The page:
Everyone and his dog has been blogging about JavaOne, so if you weren’t there you should by now know what you’ve been missing. I’ll try to keep it short then, summarizing my super-hectic week in a few paragraphs.
The conference, first. I have mixed feelings about it: my first comment would be “WAY too big”. You know how everything was organized in queues, and I have to confess Sun did an outstanding job in regulating 15K people swarming into and around the Moscone center. Most probably the content was nice, and a lot of people had a lot to learn, but I have to confess I almost lost my interest in conference sessions, given how I value much better the networking opportunities. And there is little if any possibility to network with a huge flood of people who has a tight schedule of pre-booked seats in sessions. Our talk was fine, and we had lots of fun performing it, even though our evil plot of presenting 30 Open Source projects was ruined by severe lack of time. Slides are online, if you feel like having a look at what we’ve been up to.
The exhibit hall: great for looting gadgets (I managed to grab a big bag full of stuff), much less so from a business perspective. Too crowded, again, which I reckon might be great for exhibitors, yet it definitely sucks for real business as you might be lucky to get a five minute slot with the guy manning the booth before some kid bumps you out so that he can have the free pen as well. It was OK for collecting business cards and networking with a few existing and future partners, but I had to resort to off-site meetings to get some work done: brownie points go to Atlassian for letting me crash their offices and bash their new partner program (special thanks to Todd for kicking my ass on a wonderful golf course during the week-end) and Terracotta for a great party (gee… unlimited booze and no stupid drink tickets, how about that?), some Chinese food to remember and a superb business conversation: those guys rock. Too bad agendas were colliding, which meant I didn’t get to meet the Iona guys, but I’m sure we will be able to find some quality time in the future.
San Francisco: it was my first time there, and I had great expectations. Despite being in a dodgy neighborhood (do avoid the Ramada Plaza, now known as Whitcomb, if you can: despite being in Market street, it’s just two blocks too far from the nice part of town), I have to say Frisco lived up to my expectations, and I still consider it one of the few places I might be willing to live if we ever were to move to the USA. At a very least because of the incredible climate, which suits me just fine.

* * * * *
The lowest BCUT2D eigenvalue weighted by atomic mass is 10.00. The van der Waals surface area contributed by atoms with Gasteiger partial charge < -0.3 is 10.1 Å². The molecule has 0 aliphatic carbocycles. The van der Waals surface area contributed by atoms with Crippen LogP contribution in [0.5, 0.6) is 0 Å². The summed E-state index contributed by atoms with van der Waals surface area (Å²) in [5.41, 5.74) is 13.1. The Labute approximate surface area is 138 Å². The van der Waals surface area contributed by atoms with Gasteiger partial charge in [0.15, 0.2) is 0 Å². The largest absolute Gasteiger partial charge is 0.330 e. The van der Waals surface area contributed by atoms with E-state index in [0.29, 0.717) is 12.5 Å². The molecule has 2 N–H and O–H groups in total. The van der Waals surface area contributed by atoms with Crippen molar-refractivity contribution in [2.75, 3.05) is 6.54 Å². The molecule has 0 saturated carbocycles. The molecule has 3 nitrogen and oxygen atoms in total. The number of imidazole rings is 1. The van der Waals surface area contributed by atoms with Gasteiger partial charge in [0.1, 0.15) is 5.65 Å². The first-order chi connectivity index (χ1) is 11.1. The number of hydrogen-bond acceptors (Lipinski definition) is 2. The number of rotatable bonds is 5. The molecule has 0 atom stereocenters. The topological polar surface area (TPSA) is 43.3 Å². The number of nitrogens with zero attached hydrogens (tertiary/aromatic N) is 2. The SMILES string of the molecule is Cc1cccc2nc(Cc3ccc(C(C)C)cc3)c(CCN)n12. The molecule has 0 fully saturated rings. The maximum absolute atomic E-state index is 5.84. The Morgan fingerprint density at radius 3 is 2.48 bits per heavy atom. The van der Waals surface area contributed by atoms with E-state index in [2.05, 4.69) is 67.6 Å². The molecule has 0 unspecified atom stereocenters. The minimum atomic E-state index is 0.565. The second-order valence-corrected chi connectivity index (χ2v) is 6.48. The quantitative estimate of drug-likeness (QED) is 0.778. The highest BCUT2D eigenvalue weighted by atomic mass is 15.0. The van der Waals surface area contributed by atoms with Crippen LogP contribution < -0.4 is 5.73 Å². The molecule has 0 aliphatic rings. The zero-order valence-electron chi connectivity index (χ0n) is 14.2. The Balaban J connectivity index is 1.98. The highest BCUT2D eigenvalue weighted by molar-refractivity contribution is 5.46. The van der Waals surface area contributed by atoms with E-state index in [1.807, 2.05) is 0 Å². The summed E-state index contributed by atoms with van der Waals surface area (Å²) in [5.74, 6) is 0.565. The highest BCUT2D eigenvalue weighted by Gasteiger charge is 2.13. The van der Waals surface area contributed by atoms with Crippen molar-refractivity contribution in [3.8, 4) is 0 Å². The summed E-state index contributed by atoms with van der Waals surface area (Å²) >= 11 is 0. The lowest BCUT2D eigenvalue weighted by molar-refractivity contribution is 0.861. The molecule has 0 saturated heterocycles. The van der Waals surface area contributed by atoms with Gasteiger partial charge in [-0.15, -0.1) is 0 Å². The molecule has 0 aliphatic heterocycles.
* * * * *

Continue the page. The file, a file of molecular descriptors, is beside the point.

People: it’s always nice to meet new people, and it’s definitely great to meet new excellent people. I spent a lot of time resonating and having fun with Henri, one of those guys that just get it and manage to have a very clear vision of what Open Source should be. And I have to mention that, despite this stupid guy trying hard to piss him off with a no-show at our first meeting, I had one of the most pleasant evening dinner and chat in a long time with Joseph di Paolantonio and Clarise: if talking about Open Source and posting recipes earns me such incredible people, I will never stop blogging. And of course I shouldn’t forget mentioning how great is hanging around with Brian: we should definitely have more talks together, at a very least as this makes a great chance to meet despite having an ocean and then quite some land between us.
I’m back now, with an impressive record of 2h13m average daily flight time since January (I bet there are pilots doing less then me), not to mention over 100 timezone been traveled in just a few months. This week I’m enjoying home before hitting the road again, as Sourcesense business is now claiming its fair share. Which will bring some interesting news for the near future… just stay tuned.
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